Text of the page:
I think lately I’ve been reading too much dire and discouraging material about our probable future. Environmental, economic, you name it. I keep wondering how to make this project into something that might actually be helpful in some way, no matter how small. The more often is heard a discouraging word, the harder it seems to do that job.
April 23rd was a beautiful day, unseasonably warm in the 80’s. I put cameras and water in my knapsack, got on my bike, and went over to the Little River.
For whatever reason, I decided to take the path that leads to the homeless encampment I photographed in an earlier post; where the path forks, I turned away from the encampment. (I could see it through the brush, but couldn’t tell if anyone was home.) I noticed that some small trees had fallen across both forks of the path and wondered if someone had done that on purpose to discourage visitors.
I got down to the riverside, crossing many stems of thorny stuff lying on the ground, beaten down by weather. They’re not dead, sprouts are visible, and presumably that area will be impassable in summer. I stood on the riverbank under a tree; there was a goose on the river not far away. While I was trying to compose a picture, I saw in the river the reflection of a large bird that flew up and landed in a tree on the other bank. It was a heron. I didn’t try to take its picture; I was screened by branches and I knew it would fly away if I moved to where I could get a better shot. Now there were two large birds in the immediate vicinity. I stayed where I was, not moving. Not very long after, a swan came gliding down the river.
(As always, you can click on the image to see a larger version you can zoom in on. F11 to view full screen.)
A very large bird indeed. (Later I looked it up in The Sibley Guide to Birds. It was a mute swan. They are 60″ in length and have a 75″ wingspan.) I was amazed but not surprised; I felt grounded by seeing it, that is, my feet felt well connected to the earth. When it got to where I was, it turned toward me and swam closer to the bank, checked me out, then went on downstream.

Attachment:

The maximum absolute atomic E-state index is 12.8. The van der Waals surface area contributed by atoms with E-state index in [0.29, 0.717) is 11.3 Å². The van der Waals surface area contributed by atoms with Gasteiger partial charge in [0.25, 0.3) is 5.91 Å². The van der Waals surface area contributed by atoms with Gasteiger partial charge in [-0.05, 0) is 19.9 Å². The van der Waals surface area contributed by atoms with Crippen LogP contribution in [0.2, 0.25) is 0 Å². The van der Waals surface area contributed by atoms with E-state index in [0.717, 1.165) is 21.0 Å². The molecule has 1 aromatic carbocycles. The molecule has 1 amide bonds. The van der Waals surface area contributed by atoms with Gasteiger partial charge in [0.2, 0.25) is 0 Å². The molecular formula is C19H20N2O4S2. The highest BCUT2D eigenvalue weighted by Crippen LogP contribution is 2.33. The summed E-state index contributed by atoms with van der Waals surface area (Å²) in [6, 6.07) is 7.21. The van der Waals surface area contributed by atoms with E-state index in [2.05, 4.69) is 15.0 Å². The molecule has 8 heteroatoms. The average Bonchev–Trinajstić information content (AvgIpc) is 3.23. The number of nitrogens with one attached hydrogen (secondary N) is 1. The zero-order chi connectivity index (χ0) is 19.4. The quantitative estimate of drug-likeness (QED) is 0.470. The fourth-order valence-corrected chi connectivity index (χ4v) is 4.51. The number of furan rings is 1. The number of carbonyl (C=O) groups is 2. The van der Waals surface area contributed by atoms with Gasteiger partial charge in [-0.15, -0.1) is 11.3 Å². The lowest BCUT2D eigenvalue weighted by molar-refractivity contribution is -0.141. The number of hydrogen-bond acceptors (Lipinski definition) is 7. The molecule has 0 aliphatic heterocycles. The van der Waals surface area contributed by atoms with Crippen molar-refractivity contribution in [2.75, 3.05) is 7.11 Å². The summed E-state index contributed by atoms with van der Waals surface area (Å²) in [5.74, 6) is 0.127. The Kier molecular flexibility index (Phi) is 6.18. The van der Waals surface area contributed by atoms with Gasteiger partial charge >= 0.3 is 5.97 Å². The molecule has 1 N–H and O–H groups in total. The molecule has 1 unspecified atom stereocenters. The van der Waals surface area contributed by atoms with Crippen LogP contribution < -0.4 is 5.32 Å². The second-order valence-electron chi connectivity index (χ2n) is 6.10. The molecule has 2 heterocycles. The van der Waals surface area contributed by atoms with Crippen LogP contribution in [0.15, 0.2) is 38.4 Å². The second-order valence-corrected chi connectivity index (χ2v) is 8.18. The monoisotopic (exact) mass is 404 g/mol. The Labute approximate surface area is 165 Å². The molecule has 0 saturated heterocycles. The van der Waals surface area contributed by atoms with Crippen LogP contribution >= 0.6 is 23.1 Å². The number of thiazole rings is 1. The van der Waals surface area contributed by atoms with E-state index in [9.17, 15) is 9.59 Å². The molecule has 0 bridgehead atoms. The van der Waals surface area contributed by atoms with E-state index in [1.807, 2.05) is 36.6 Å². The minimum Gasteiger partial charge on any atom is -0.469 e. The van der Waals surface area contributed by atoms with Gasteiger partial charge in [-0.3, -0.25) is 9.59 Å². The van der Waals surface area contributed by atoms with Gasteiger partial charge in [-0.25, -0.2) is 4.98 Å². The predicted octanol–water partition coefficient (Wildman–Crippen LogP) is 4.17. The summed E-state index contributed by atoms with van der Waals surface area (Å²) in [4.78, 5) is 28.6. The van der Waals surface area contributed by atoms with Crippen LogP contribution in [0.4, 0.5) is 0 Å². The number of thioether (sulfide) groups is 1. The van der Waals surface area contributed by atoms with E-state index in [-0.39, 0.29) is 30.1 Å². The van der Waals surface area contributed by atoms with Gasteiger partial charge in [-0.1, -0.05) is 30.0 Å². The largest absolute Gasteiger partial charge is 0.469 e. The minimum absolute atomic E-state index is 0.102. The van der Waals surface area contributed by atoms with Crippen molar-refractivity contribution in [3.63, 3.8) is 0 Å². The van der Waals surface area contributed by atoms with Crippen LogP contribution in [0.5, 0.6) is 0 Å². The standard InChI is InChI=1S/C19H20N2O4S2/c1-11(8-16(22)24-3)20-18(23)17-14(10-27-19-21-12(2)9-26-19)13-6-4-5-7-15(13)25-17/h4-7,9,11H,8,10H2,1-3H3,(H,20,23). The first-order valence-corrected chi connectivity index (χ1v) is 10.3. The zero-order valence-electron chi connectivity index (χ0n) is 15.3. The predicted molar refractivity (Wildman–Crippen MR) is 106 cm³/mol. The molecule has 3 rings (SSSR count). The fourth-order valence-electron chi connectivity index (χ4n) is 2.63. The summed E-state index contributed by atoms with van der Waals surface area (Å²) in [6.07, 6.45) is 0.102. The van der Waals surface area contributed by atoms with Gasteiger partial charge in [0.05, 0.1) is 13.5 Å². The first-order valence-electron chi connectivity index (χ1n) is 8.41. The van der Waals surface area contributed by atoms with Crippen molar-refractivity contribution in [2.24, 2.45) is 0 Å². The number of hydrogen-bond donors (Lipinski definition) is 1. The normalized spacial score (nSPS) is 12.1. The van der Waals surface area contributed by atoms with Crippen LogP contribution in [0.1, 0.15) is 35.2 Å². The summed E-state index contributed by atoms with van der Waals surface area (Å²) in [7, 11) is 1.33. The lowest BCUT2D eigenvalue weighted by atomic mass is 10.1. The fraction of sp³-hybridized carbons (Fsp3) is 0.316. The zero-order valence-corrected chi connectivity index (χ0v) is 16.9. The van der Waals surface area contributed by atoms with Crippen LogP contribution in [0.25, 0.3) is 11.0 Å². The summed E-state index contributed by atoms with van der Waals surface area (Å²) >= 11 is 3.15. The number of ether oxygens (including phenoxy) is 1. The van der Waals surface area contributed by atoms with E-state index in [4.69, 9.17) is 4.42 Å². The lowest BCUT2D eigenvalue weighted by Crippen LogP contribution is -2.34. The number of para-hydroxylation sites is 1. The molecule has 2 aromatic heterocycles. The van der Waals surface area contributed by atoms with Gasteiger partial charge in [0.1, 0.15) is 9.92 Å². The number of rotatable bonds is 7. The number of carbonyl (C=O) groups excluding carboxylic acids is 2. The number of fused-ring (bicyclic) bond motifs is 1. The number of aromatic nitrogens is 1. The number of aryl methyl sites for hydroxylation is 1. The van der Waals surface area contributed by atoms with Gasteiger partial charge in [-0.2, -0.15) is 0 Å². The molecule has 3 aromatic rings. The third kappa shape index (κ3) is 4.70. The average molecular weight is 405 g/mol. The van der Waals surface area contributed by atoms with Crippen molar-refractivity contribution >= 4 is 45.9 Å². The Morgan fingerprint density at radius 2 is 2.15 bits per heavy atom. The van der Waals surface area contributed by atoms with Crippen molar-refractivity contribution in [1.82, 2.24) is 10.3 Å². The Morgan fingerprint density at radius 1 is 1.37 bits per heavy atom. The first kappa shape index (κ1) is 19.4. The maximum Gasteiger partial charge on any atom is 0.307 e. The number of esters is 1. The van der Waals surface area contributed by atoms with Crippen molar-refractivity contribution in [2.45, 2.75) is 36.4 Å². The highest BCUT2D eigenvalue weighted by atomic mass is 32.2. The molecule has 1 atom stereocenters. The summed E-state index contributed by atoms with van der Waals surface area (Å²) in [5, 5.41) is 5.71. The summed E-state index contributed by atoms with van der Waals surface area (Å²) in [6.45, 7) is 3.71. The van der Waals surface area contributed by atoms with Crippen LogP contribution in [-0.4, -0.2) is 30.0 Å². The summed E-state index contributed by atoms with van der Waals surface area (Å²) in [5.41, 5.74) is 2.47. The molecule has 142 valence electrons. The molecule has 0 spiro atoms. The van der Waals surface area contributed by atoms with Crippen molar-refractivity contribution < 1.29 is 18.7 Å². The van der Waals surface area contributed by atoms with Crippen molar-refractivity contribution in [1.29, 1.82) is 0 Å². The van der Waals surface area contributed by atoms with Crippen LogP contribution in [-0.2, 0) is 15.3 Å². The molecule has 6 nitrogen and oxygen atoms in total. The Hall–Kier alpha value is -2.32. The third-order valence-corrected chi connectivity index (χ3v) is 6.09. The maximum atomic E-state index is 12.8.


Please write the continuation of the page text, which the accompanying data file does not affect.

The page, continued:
I took this as a singular affirmation.
I continued upriver, along the bank.
My next stop was at Perch Pond. As I was sitting there at the same spot where I photographed in the late fall (see this post from November 27), two geese flew over, heading upstream, honking loudly. I could hear the creaking of their wing joints as they flew.
I continued on to Hill Estates. My original goal when I set out was to see what had become of the pool in the lawn there, next to Little Pond. When I first photographed it, and the plastic foxes guarding it (see this post), I thought it looked like a vernal pool, but the actual season was autumn. Now, in spring, it’s still there. There were a pair of ducks on the pool; Nature always fills in the gaps, seizes the opportunities that arise.
One of the plastic foxes seemed to be gazing off wistfully into the woods, as if he wanted to go there.
I worked my way through some brush to the place where the Little River originates, coming out of Little Pond. I sat there for a while, took a couple of pictures. One goose was there. I heard another honking loudly overhead, flying up the river; it landed on the pond. Then another did, equally vociferous. They were honking to each other. The goose who had been there first swam off a little ways; the pair took up the spot where the first had been. I watched them groom their feathers for a while.
Then in the distance, on the far side of Little Pond, I noticed something in the reeds on the shore. (Perhaps you can make out a small white streak there in the photo, to the left of the geese.) As soon as I noticed it, I thought it had to be the female swan sitting on her nest.
A look at the map showed she was under the Lake Street onramp to Route 2. I got back on my bike and circled the pond. Going along the onramp I found a convenient gap in the fence, yet another affirmation on a day of them. I locked my bike there and went through.
As I made my way with difficulty through the vines, saplings, and rose thorns, I kept thinking of what I’ve learned from Vaughn: go where the picture is. I was also thinking the swans knew what they were doing when they chose that place to nest. Eventually I did get to a vantage point above Mrs. Swan and took her picture, moving around and causing all sorts of rustling and cracking of sticks. She knew I was there, but she wasn’t budging. I didn’t want to disturb her, but I wanted the picture and in the end it seemed I got it without doing harm. I doubt that swans are afraid of people; geese aren’t, and swans are much bigger creatures.
I clambered down to the edge of the pond; she watched me without seeming alarmed. There I nearly stepped on a dead animal’s skin, a raccoon as far as I could tell. Or was it a skunk whose black hair had faded to brown? It was completely flat, melted into the mud, but I could see its nose amid the fur, crawling with maggots (another opportunity taken).
I continued along the shore, which was a slightly easier route, and so back to my bike and home.
Earlier in the day my friend David gave me this advice about what to write, which he said came from the Bhagavad-Gita: “Do the thing that is honest and it will find the light.” By the end of the afternoon it seemed clear to me that what I was being told by the surrounding intelligence was, Keep doing what you’re doing. It’s working. Don’t stop now.